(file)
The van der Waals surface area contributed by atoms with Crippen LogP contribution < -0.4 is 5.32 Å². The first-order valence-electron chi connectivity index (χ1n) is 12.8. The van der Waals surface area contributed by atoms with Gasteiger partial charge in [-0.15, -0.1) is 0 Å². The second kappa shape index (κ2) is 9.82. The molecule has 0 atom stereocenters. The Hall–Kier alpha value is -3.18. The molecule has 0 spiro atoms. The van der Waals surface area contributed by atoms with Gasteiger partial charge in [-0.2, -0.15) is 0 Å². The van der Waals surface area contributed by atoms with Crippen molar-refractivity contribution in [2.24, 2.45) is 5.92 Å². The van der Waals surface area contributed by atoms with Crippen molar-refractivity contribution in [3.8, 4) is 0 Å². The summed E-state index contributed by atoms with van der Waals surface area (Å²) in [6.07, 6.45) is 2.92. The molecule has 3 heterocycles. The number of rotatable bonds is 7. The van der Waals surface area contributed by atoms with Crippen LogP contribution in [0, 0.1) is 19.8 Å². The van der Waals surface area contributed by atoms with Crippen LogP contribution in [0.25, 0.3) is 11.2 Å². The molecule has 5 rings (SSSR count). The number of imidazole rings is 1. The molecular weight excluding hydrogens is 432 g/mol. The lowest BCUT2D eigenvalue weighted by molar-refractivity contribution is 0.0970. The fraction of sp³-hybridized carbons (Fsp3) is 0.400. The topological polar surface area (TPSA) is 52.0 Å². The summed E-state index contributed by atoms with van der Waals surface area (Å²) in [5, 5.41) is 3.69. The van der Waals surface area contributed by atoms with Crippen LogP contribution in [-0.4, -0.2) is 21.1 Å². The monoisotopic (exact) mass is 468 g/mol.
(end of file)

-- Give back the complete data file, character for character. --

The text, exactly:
The van der Waals surface area contributed by atoms with Crippen LogP contribution < -0.4 is 5.32 Å². The first-order valence-electron chi connectivity index (χ1n) is 12.8. The van der Waals surface area contributed by atoms with Gasteiger partial charge in [-0.15, -0.1) is 0 Å². The second kappa shape index (κ2) is 9.82. The molecule has 0 atom stereocenters. The Hall–Kier alpha value is -3.18. The molecule has 0 spiro atoms. The van der Waals surface area contributed by atoms with Gasteiger partial charge in [-0.2, -0.15) is 0 Å². The van der Waals surface area contributed by atoms with Crippen molar-refractivity contribution in [2.24, 2.45) is 5.92 Å². The van der Waals surface area contributed by atoms with Crippen molar-refractivity contribution in [3.8, 4) is 0 Å². The summed E-state index contributed by atoms with van der Waals surface area (Å²) in [6.07, 6.45) is 2.92. The molecule has 3 heterocycles. The number of rotatable bonds is 7. The van der Waals surface area contributed by atoms with Crippen LogP contribution in [0, 0.1) is 19.8 Å². The van der Waals surface area contributed by atoms with Crippen LogP contribution in [0.25, 0.3) is 11.2 Å². The molecule has 5 rings (SSSR count). The number of imidazole rings is 1. The molecular weight excluding hydrogens is 432 g/mol. The lowest BCUT2D eigenvalue weighted by molar-refractivity contribution is 0.0970. The fraction of sp³-hybridized carbons (Fsp3) is 0.400. The topological polar surface area (TPSA) is 52.0 Å². The summed E-state index contributed by atoms with van der Waals surface area (Å²) in [5, 5.41) is 3.69. The van der Waals surface area contributed by atoms with Crippen LogP contribution in [-0.4, -0.2) is 21.1 Å². The monoisotopic (exact) mass is 468 g/mol.